1. How to find out the different occupations from the topographical map?
Different colours signify different occupations. For example, Yellow (yellow wash) - agriculture; green (green wash) - forestry; white wash - grazing / mining (if kilns present); DB / PTO / Hospital - Government service.
2. Should we write the degrees along with the direction?
No, only mention the direction.
3. What are causeways?
Raised metaled roads across streams (not a bridge).
4. Are we allowed to make any markings on the maps?
You may but with a pencil. It is a good habit to erase off later.
5. What do QC and QD in toposheet represent?
These are used for grid reference and signifies an area of 100 km × 100 km.
6. When do we say relative height or depth for "r"?
The "r" written outside or inside a well without any embankment indicates relative depth. All others, like tanks with embankment, sand dunes, bank of the river, steep slope, etc. indicates relative height.
7. There is a blue line in the river so why is it not perennial?
It is a thin perennial channel of water. The river is non perennial. Otherwise the whole breadth of the river would have been coloured blue.
8. How do we find the direction of the flow of a river in a topographical map?
First see if an arrow is there. If found, the direction in which it is pointing, indicates the direction. Otherwise in the direction contours & spot heights are decreasing is the direction of flow of the river.
9. How can we distinguish between a Telegraph and telephone line from Tehsil Border at a place (as both the symbol seem alike)?
Telegraph and telegraph line is written.
10. Is it true that wherever there is a hill the pattern of drainage is radial?
Yes, as well as highland area like plateau, ridge surrounded by low lying areas.
11. How to find out sources of irrigation and type of climate over the given map?
Wells, tanks (conventional symbols), canal are sources of irrigation. Since it is part of India so climate will be Tropical Monsoon with seasonal rainfall.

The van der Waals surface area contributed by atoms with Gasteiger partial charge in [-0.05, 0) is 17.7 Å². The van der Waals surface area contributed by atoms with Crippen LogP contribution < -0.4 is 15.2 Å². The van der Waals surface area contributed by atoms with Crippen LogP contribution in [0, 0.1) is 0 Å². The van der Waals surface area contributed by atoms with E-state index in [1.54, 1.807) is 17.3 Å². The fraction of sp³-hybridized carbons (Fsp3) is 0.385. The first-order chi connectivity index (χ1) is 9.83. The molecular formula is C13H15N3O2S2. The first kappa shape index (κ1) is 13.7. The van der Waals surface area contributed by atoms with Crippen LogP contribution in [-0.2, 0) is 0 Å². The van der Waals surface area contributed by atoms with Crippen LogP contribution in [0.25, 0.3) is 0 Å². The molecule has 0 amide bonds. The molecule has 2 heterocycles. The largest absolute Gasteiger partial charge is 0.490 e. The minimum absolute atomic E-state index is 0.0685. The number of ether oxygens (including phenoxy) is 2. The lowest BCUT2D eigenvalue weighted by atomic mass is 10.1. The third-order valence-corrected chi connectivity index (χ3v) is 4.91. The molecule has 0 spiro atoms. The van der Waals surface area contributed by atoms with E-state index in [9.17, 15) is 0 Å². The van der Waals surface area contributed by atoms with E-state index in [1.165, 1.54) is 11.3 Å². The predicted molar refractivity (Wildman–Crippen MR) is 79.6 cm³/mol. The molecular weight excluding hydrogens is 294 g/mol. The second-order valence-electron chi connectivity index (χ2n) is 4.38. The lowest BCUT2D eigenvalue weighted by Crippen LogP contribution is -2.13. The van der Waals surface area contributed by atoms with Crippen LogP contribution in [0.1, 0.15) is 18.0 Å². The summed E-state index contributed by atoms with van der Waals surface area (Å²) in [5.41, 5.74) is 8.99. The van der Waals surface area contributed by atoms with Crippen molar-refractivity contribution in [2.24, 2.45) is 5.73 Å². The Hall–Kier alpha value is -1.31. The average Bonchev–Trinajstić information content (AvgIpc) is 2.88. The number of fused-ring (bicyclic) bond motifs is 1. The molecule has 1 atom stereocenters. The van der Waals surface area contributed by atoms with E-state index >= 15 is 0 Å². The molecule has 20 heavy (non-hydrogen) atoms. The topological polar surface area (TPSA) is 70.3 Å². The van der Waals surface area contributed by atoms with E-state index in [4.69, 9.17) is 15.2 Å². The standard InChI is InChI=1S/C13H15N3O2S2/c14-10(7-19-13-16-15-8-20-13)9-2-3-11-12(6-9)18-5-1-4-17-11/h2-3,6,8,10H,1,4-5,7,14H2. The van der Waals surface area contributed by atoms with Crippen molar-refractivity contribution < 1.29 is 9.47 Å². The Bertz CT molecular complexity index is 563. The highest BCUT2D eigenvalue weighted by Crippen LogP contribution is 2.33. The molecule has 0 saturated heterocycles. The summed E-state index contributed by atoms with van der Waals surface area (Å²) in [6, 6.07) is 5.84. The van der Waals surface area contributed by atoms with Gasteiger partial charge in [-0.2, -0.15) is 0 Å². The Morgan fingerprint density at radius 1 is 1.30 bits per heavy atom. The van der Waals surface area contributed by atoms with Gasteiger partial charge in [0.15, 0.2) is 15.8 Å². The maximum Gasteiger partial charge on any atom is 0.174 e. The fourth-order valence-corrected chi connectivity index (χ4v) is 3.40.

12. What is the importance of Topographical Maps?
Topographical maps are used by engineers for making roads, buildings / settlements, railways, etc. They are also used in the defence sector and for navigation.
13. Are eastings and northings same as latitude and longitudes? If not why?
They are similar to them but they are not latitudes and longitudes. The latter is used for large areas to find location which is not possible for smaller areas in detail like topomaps. So, we use Eastings and Northings.
14. What role do the relative heights play in finding the direction of a river in the toposheet?
They do not play any role because it is not height above sea level.
15. What does 'LY' represent on the map?
It is the same as QC and QD. Used for grid reference and signifies an area of 100 km x 100 km
16. What is the difference between Linear settlement and Ribbon settlement?
They are the same.
17. What is the difference between contour lines and contour intervals?
Contour lines are imaginary lines joining places having the same height above mean sea level. The difference in height between two successive or consecutive contour lines is the Contour Interval.
18. What is the difference between lined and unlined perennial well?
Lined means cemented and mortared but unlined is not cemented. Pucca (lined) and Kachha (unlined) wells.
19. Why are topographical maps also known as Ordinance Survey Maps?
These maps were originally drawn in the U.K. by the Army personnel and used extensively by them. That is why they are so called.
20. How do we find the 4 figure grid of a particular symbol when it is placed between two boxes?
Both the boxes will be the correct answer. You may write either of these.
21. Why are Eastings and Northings so called?
Eastings progressively increases towards the east and Northings increases towards the north from the origin i.e. South West corner. that is why so called.
22. Can we write "Parallel" drainage pattern for trellised? If no, why?
No, parallel is the meaning of Trellised. Can write Rectangular.